Wednesday, November 4, 2015

Army Football Preview: at Air Force

When last we left the Army Black Knights, they were limping out of Rice University stadium after having suffered the latest in a series of crushing defeats in winnable football games.  The team overcame a 14 point deficit in a driving rainstorm, tied the score late at 31-all, and then gave up a truly egregious last-second touchdown to allow the Owls to get back in front, 38-31.  Since then, Army’s had a bye week, Sprint Football beat Navy, went undefeated, and won the Sprint Football College Championship, and this week’s opponent, Air Force, went to Hawaii and laid the smackdown on the Rainbow Warriors in the own building.  Now the Black Knights have to travel to Colorado to face the Falcons in their own nest.  
This will not be an easy task.

The Army Black Knights
The good news is that Army returns its starting quarterback this week after a bye.  The bad news is that he’s not proven to be overly durable in his first season as Army’s starter, to the point where it’s hard to say that he’s necessarily Army’s best chance to win this week.  Ahmad Bradshaw is the best athlete that Army has at quarterback, and that’s important in a triple-option offense, but he’s only a yearling, and with all of the injuries he’s suffered, he’s not gained nearly as much in-game experience as we might’ve hoped he would.  Bradshaw is still Army’s 3rd leading rusher, though, and he certainly has talent, but he’s been out of as many games as he’s been in, and he’s had trouble staying on the field even when he’s managed to suit up and start.  Behind him, AJ Schurr has played reasonably well, but Schurr doesn’t have the kind of breakaway speed that Bradshaw has, and he has a tendency to throw unfortunate passes into downfield coverage.  That resulted in multiple interceptions against Bucknell and has at no point looked particularly good this season.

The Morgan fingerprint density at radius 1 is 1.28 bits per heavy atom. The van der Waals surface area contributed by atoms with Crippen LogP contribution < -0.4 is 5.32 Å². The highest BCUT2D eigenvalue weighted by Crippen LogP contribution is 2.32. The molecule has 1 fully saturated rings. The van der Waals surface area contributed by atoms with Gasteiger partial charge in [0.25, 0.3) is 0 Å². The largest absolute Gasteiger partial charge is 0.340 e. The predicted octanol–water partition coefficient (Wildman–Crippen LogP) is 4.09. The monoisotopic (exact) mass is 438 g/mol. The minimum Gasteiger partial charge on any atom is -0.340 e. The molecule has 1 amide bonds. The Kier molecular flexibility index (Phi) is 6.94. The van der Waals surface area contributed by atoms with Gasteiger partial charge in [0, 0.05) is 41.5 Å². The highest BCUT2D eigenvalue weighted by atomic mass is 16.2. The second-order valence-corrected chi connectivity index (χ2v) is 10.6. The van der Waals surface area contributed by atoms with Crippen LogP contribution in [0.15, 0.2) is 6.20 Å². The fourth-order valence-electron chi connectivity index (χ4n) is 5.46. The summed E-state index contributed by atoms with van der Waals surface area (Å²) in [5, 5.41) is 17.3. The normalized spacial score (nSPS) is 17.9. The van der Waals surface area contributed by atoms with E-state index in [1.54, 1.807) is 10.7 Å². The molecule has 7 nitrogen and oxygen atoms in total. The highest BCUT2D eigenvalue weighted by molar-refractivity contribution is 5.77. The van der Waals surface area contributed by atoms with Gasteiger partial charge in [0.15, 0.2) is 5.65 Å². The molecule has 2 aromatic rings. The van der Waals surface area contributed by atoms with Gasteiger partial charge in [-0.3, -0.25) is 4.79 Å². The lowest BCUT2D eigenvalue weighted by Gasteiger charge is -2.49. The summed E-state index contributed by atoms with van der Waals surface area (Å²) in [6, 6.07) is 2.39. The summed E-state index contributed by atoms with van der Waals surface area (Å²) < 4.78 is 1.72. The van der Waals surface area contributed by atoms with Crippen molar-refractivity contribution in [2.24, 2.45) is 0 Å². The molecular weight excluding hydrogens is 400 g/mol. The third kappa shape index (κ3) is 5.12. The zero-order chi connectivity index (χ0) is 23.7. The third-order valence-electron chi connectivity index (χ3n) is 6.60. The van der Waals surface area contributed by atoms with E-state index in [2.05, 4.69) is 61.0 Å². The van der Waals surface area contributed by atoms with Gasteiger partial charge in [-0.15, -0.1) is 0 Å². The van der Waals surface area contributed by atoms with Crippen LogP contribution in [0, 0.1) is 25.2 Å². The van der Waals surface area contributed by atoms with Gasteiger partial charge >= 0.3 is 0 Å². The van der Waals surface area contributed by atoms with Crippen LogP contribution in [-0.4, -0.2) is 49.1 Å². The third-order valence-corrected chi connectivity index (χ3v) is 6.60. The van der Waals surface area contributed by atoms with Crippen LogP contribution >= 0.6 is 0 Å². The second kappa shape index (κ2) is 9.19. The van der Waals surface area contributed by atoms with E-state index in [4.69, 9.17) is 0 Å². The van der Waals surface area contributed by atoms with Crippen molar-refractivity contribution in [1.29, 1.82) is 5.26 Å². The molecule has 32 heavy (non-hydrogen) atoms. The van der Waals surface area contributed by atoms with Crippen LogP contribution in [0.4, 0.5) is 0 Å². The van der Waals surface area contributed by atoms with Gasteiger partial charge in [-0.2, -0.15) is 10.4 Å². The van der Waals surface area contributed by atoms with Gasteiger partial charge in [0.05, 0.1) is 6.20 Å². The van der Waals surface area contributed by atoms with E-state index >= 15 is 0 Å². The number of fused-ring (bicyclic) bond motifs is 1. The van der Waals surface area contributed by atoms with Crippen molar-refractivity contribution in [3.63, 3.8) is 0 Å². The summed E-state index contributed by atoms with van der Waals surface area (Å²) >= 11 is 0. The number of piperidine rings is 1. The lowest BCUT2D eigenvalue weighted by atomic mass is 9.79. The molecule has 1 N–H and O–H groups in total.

To be honest, it’s hard to be optimistic.  As of this writing, Army is 2-6, having dropped a handful of winnable games, some in relatively decisive fashion.  For example, Army lost by five to UConn, but the game was only really close at the end and would have needed something like a miracle to actually produce a victory.  The same could be said of the games against Rice and Penn State.  Even Fordham beat Army pretty soundly, though the score doesn’t look quite as bad as it could.  True, Army has improved in some ways over last season, but that is extremely unlikely to show in its final record, and it’s getting hard to keep saying, “Wait until next year.”  The team is recruiting better, and the defense is demonstrably improved, but we still have all of two wins and a mere 9.3% chance of walking out of Colorado Springs with a win this weekend if ESPN is to be believed.  That’s not enough to give Army fans anything to brag about.